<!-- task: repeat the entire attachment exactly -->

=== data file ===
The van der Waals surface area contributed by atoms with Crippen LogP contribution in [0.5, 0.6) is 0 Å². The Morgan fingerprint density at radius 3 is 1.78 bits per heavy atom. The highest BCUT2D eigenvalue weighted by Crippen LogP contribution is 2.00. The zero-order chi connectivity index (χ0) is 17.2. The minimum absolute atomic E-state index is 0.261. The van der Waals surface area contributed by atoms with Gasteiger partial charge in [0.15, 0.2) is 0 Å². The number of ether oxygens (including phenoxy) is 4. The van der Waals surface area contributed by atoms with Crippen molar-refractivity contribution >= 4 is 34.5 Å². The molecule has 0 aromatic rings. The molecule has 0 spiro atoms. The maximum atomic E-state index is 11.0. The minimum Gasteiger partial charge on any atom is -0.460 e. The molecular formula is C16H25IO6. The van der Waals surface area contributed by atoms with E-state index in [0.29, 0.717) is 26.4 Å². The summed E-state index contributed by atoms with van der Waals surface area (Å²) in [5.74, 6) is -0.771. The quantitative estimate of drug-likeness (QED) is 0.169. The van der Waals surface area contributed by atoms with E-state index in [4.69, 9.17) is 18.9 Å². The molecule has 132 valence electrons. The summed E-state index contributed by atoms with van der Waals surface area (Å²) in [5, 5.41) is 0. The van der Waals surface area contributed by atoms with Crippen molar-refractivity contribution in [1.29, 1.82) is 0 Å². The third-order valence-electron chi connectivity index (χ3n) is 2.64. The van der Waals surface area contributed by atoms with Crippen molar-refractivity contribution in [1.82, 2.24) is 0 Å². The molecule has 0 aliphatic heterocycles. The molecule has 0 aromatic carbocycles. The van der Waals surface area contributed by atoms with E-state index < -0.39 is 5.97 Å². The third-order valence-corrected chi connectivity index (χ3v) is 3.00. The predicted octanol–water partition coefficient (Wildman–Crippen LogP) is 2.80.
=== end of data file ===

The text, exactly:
The van der Waals surface area contributed by atoms with Crippen LogP contribution in [0.5, 0.6) is 0 Å². The Morgan fingerprint density at radius 3 is 1.78 bits per heavy atom. The highest BCUT2D eigenvalue weighted by Crippen LogP contribution is 2.00. The zero-order chi connectivity index (χ0) is 17.2. The minimum absolute atomic E-state index is 0.261. The van der Waals surface area contributed by atoms with Gasteiger partial charge in [0.15, 0.2) is 0 Å². The number of ether oxygens (including phenoxy) is 4. The van der Waals surface area contributed by atoms with Crippen molar-refractivity contribution >= 4 is 34.5 Å². The molecule has 0 aromatic rings. The molecule has 0 spiro atoms. The maximum atomic E-state index is 11.0. The minimum Gasteiger partial charge on any atom is -0.460 e. The molecular formula is C16H25IO6. The van der Waals surface area contributed by atoms with E-state index in [0.29, 0.717) is 26.4 Å². The summed E-state index contributed by atoms with van der Waals surface area (Å²) in [5.74, 6) is -0.771. The quantitative estimate of drug-likeness (QED) is 0.169. The van der Waals surface area contributed by atoms with E-state index in [4.69, 9.17) is 18.9 Å². The molecule has 132 valence electrons. The summed E-state index contributed by atoms with van der Waals surface area (Å²) in [5, 5.41) is 0. The van der Waals surface area contributed by atoms with Crippen molar-refractivity contribution in [1.29, 1.82) is 0 Å². The third-order valence-electron chi connectivity index (χ3n) is 2.64. The van der Waals surface area contributed by atoms with Crippen molar-refractivity contribution in [1.82, 2.24) is 0 Å². The molecule has 0 aliphatic heterocycles. The molecule has 0 aromatic carbocycles. The van der Waals surface area contributed by atoms with E-state index < -0.39 is 5.97 Å². The third-order valence-corrected chi connectivity index (χ3v) is 3.00. The predicted octanol–water partition coefficient (Wildman–Crippen LogP) is 2.80.